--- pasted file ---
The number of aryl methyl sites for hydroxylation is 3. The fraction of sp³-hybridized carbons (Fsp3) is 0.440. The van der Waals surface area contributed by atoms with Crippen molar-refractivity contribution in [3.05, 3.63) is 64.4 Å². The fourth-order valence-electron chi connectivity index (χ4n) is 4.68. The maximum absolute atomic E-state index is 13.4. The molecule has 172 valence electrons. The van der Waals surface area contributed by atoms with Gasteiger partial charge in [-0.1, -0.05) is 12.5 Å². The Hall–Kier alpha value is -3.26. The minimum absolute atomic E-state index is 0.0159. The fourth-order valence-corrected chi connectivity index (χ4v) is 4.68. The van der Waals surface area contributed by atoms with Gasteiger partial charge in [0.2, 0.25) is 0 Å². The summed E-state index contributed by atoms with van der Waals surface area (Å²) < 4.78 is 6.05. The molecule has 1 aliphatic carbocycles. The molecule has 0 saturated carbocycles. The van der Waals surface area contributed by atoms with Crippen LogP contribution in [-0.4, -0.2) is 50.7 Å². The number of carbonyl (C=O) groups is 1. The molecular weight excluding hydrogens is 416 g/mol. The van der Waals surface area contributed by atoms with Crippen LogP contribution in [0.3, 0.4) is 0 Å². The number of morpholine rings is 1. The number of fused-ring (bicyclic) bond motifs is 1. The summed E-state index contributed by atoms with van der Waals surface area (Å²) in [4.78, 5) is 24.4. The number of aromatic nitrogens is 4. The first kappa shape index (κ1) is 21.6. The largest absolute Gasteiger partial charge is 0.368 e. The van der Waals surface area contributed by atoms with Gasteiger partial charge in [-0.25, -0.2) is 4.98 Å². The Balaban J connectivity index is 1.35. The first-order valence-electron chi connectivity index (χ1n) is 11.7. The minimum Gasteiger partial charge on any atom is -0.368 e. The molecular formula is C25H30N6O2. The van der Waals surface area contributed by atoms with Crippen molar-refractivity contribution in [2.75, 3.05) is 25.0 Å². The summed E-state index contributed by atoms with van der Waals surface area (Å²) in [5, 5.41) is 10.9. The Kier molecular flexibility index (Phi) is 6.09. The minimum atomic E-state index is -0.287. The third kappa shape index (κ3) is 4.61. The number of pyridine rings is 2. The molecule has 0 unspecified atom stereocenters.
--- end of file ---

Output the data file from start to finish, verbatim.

The number of aryl methyl sites for hydroxylation is 3. The fraction of sp³-hybridized carbons (Fsp3) is 0.440. The van der Waals surface area contributed by atoms with Crippen molar-refractivity contribution in [3.05, 3.63) is 64.4 Å². The fourth-order valence-electron chi connectivity index (χ4n) is 4.68. The maximum absolute atomic E-state index is 13.4. The molecule has 172 valence electrons. The van der Waals surface area contributed by atoms with Gasteiger partial charge in [-0.1, -0.05) is 12.5 Å². The Hall–Kier alpha value is -3.26. The minimum absolute atomic E-state index is 0.0159. The fourth-order valence-corrected chi connectivity index (χ4v) is 4.68. The van der Waals surface area contributed by atoms with Gasteiger partial charge in [0.2, 0.25) is 0 Å². The summed E-state index contributed by atoms with van der Waals surface area (Å²) < 4.78 is 6.05. The molecule has 1 aliphatic carbocycles. The molecule has 0 saturated carbocycles. The van der Waals surface area contributed by atoms with Crippen LogP contribution in [-0.4, -0.2) is 50.7 Å². The number of carbonyl (C=O) groups is 1. The molecular weight excluding hydrogens is 416 g/mol. The van der Waals surface area contributed by atoms with Crippen LogP contribution in [0.3, 0.4) is 0 Å². The number of morpholine rings is 1. The number of fused-ring (bicyclic) bond motifs is 1. The summed E-state index contributed by atoms with van der Waals surface area (Å²) in [4.78, 5) is 24.4. The number of aromatic nitrogens is 4. The first kappa shape index (κ1) is 21.6. The largest absolute Gasteiger partial charge is 0.368 e. The van der Waals surface area contributed by atoms with Gasteiger partial charge in [-0.25, -0.2) is 4.98 Å². The Balaban J connectivity index is 1.35. The first-order valence-electron chi connectivity index (χ1n) is 11.7. The minimum Gasteiger partial charge on any atom is -0.368 e. The molecular formula is C25H30N6O2. The van der Waals surface area contributed by atoms with Crippen molar-refractivity contribution in [2.75, 3.05) is 25.0 Å². The summed E-state index contributed by atoms with van der Waals surface area (Å²) in [5, 5.41) is 10.9. The Kier molecular flexibility index (Phi) is 6.09. The minimum atomic E-state index is -0.287. The third kappa shape index (κ3) is 4.61. The number of pyridine rings is 2. The molecule has 0 unspecified atom stereocenters.